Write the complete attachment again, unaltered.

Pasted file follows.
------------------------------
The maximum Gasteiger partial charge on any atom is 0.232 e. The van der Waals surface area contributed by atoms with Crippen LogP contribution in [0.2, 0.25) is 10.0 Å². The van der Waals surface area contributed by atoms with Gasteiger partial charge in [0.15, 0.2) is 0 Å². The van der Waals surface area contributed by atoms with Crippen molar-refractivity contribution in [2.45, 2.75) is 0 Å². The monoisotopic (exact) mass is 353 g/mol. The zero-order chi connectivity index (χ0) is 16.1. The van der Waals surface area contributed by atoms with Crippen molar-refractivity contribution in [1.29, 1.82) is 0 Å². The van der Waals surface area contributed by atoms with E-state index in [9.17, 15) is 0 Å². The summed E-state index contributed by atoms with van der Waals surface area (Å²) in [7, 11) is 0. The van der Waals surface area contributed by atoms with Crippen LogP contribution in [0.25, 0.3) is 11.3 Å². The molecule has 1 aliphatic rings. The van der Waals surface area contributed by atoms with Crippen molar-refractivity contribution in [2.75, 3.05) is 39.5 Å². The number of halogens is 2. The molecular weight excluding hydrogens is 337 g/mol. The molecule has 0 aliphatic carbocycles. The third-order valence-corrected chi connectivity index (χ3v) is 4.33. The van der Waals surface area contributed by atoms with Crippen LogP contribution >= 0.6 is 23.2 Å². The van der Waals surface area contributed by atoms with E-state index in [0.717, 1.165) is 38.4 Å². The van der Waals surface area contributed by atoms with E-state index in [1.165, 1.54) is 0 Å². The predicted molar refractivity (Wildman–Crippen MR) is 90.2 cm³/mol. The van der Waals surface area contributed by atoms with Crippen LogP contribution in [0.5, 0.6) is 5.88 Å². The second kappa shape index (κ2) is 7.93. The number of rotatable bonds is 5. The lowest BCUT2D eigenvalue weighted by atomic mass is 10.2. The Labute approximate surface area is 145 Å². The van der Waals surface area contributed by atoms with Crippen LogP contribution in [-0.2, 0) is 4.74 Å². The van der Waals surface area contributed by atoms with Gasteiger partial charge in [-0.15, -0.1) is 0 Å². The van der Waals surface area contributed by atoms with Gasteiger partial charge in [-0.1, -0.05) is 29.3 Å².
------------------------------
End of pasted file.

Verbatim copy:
The maximum Gasteiger partial charge on any atom is 0.232 e. The van der Waals surface area contributed by atoms with Crippen LogP contribution in [0.2, 0.25) is 10.0 Å². The van der Waals surface area contributed by atoms with Gasteiger partial charge in [0.15, 0.2) is 0 Å². The van der Waals surface area contributed by atoms with Crippen molar-refractivity contribution in [2.45, 2.75) is 0 Å². The monoisotopic (exact) mass is 353 g/mol. The zero-order chi connectivity index (χ0) is 16.1. The van der Waals surface area contributed by atoms with Crippen molar-refractivity contribution in [1.29, 1.82) is 0 Å². The van der Waals surface area contributed by atoms with E-state index in [9.17, 15) is 0 Å². The summed E-state index contributed by atoms with van der Waals surface area (Å²) in [7, 11) is 0. The van der Waals surface area contributed by atoms with Crippen LogP contribution in [0.25, 0.3) is 11.3 Å². The molecule has 1 aliphatic rings. The van der Waals surface area contributed by atoms with Crippen molar-refractivity contribution in [2.75, 3.05) is 39.5 Å². The number of halogens is 2. The molecular weight excluding hydrogens is 337 g/mol. The molecule has 0 aliphatic carbocycles. The third-order valence-corrected chi connectivity index (χ3v) is 4.33. The van der Waals surface area contributed by atoms with Crippen LogP contribution >= 0.6 is 23.2 Å². The van der Waals surface area contributed by atoms with E-state index in [0.717, 1.165) is 38.4 Å². The van der Waals surface area contributed by atoms with E-state index in [1.165, 1.54) is 0 Å². The predicted molar refractivity (Wildman–Crippen MR) is 90.2 cm³/mol. The van der Waals surface area contributed by atoms with Crippen LogP contribution in [0.5, 0.6) is 5.88 Å². The second kappa shape index (κ2) is 7.93. The number of rotatable bonds is 5. The lowest BCUT2D eigenvalue weighted by atomic mass is 10.2. The Labute approximate surface area is 145 Å². The van der Waals surface area contributed by atoms with Crippen LogP contribution in [-0.2, 0) is 4.74 Å². The van der Waals surface area contributed by atoms with Gasteiger partial charge in [-0.15, -0.1) is 0 Å². The van der Waals surface area contributed by atoms with Gasteiger partial charge in [-0.1, -0.05) is 29.3 Å².